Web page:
Sitting up into the wee small hours with my newborn son I can’t help reflect on the cycle of fathers and sons. And it’s these times I can conjure up images of my own father – at times from the look my son gives me, and at times from memories that are jogged.
There he is sitting with a pint in hand. Me next to him with a coke. Feeling like I’m in Spain because it has a slice of lemon in it. Picking at the dry roasted nuts. Not saying much. Even when another guy tries to make small talk all that enters the room are sighing ‘ayes’ and nods of the head. This is every Saturday while my sister is pony trekking in the nearby farm. Our pastime while we wait is less adventurous and a bit dreary. A visit to St Conval’s graveyard to check on his mum and dad’s stone. A quick tidy up, pulling out the weeds and some more small talk. And even though this is pretty routine it still takes us ages to find the plot. All the rows and stones look the same. And then, spending time with the dogs from the neighbouring kennels barking at us. Some allusions to reincarnation – which is by the way against Catholic teachings – that dog might be my granda come to say hello, that one my granny. And then as the years go on and the family starts to thin we replace them with a menagerie of reclaimed animals – that wasp that came in on an anniversary, those crows, that spider. But these things are never articulated like this. Just allusions. Nods and sighs.
There he is on the back step: his line always “don’t make waves, don’t bother” as he walked out for a smoke. Exiting as calmly as possible with the smallest amount of fuss. I like to think I inherited his sense of calm, or was it apathy? When really what you mean is you can’t be bothered. How much of it is the building of a wall?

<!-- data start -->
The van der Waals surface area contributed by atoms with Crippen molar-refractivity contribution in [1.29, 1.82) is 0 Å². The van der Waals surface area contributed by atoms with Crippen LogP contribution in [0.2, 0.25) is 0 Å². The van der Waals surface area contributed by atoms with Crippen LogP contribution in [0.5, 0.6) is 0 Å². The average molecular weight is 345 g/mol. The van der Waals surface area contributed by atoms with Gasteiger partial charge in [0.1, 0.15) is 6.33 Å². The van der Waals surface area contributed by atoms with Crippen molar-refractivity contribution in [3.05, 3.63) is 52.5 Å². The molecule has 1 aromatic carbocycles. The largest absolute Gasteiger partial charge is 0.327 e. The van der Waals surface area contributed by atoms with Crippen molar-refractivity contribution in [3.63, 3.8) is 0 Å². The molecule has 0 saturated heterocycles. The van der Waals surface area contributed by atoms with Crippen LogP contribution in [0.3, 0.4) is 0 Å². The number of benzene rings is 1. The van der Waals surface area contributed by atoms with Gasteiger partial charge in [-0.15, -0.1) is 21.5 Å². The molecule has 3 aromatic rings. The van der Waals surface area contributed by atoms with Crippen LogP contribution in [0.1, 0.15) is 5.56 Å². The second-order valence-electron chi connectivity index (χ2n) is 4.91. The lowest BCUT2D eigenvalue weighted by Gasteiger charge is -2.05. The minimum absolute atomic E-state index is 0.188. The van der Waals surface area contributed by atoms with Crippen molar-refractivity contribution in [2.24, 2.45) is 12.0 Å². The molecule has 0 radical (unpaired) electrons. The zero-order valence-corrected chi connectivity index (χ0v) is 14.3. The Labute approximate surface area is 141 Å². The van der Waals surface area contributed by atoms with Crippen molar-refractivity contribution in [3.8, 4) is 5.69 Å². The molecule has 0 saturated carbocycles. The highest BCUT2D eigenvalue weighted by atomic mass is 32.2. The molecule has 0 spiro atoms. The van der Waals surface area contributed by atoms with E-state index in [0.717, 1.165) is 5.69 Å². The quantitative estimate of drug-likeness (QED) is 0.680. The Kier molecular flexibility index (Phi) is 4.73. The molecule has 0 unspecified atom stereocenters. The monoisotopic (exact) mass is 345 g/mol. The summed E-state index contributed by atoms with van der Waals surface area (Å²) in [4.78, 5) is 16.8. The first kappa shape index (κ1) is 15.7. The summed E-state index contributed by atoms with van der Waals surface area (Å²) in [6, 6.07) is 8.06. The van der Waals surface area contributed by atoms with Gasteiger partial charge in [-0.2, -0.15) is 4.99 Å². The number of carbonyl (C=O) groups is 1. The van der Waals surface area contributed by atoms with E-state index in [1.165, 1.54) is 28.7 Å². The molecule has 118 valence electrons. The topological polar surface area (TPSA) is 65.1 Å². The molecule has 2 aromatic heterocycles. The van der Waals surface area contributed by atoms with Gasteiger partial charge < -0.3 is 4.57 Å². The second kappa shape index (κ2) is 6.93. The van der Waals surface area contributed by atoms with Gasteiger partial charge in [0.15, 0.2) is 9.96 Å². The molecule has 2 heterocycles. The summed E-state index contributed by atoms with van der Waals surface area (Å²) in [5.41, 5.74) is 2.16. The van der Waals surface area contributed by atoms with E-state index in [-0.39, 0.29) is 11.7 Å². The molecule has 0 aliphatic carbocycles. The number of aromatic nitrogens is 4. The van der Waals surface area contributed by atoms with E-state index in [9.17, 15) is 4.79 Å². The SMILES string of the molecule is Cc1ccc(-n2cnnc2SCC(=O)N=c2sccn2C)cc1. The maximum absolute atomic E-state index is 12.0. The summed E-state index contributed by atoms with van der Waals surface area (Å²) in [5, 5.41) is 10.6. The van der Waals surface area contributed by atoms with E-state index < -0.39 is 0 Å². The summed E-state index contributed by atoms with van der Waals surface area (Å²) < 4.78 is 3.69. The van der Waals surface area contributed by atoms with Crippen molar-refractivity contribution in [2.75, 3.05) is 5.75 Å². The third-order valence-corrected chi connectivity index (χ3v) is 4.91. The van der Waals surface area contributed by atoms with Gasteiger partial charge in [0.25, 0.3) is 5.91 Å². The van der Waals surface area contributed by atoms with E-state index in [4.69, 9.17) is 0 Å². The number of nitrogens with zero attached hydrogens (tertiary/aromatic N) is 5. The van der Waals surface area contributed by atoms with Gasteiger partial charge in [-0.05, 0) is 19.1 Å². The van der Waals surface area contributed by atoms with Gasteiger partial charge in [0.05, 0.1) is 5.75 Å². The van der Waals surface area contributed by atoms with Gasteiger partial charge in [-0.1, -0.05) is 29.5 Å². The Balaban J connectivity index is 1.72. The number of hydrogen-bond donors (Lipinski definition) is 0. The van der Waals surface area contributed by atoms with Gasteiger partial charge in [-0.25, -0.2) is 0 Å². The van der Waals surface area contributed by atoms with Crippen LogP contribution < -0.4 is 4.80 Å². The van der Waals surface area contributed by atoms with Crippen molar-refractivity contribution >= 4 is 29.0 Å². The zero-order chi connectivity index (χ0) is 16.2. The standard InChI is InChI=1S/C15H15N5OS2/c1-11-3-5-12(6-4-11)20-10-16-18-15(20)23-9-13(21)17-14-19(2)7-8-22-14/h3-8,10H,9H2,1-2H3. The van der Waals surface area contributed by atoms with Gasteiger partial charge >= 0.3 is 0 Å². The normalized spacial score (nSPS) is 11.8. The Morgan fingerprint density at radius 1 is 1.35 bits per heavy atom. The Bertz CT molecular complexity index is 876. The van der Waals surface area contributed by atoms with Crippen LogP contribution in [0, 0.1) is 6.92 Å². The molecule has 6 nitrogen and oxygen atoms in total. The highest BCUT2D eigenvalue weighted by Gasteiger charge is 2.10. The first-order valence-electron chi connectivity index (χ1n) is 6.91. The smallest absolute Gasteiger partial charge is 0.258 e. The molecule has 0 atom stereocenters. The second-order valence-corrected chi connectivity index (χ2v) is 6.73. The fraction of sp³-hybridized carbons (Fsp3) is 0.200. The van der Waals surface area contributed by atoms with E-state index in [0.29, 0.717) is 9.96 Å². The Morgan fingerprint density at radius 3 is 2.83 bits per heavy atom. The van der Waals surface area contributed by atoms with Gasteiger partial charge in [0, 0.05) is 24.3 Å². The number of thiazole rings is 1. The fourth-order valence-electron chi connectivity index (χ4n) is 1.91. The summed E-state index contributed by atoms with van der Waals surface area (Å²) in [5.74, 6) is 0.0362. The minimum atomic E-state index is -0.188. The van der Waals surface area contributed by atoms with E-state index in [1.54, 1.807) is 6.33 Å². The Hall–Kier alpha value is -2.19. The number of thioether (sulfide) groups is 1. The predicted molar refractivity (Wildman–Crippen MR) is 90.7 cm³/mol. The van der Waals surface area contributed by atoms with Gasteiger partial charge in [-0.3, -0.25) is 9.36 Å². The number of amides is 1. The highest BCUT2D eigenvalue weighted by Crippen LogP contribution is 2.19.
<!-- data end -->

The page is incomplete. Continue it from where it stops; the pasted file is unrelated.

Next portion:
This is how I remember my father: his anchor tattoos folded in wrinkled skin.
There he is, as usual, standing in the kitchen with a can, exhausted after his endless roll call of jobs building ships in Govan. Thick overalls and thick socks, thick soled boots and thick skin. Hard skin on palms and fingers.
There he is… sighing, picking at the bits of chicken in the soup mum would make every Saturday. Silent words between them. Silent understandings and traditions. I try for emotion, but it never comes. Make myself cry as I know I should but he would dismiss that with a turn of the back and an exit out the back.
Are the dogs still barking and is one of them now him? Or is he still hanging in the air as a wasp, a crow, a spider?
As for mum, she occupied the kitchen in another fashion. Orbiting my dad with care and years of knowing they still are feeding together, smoking together.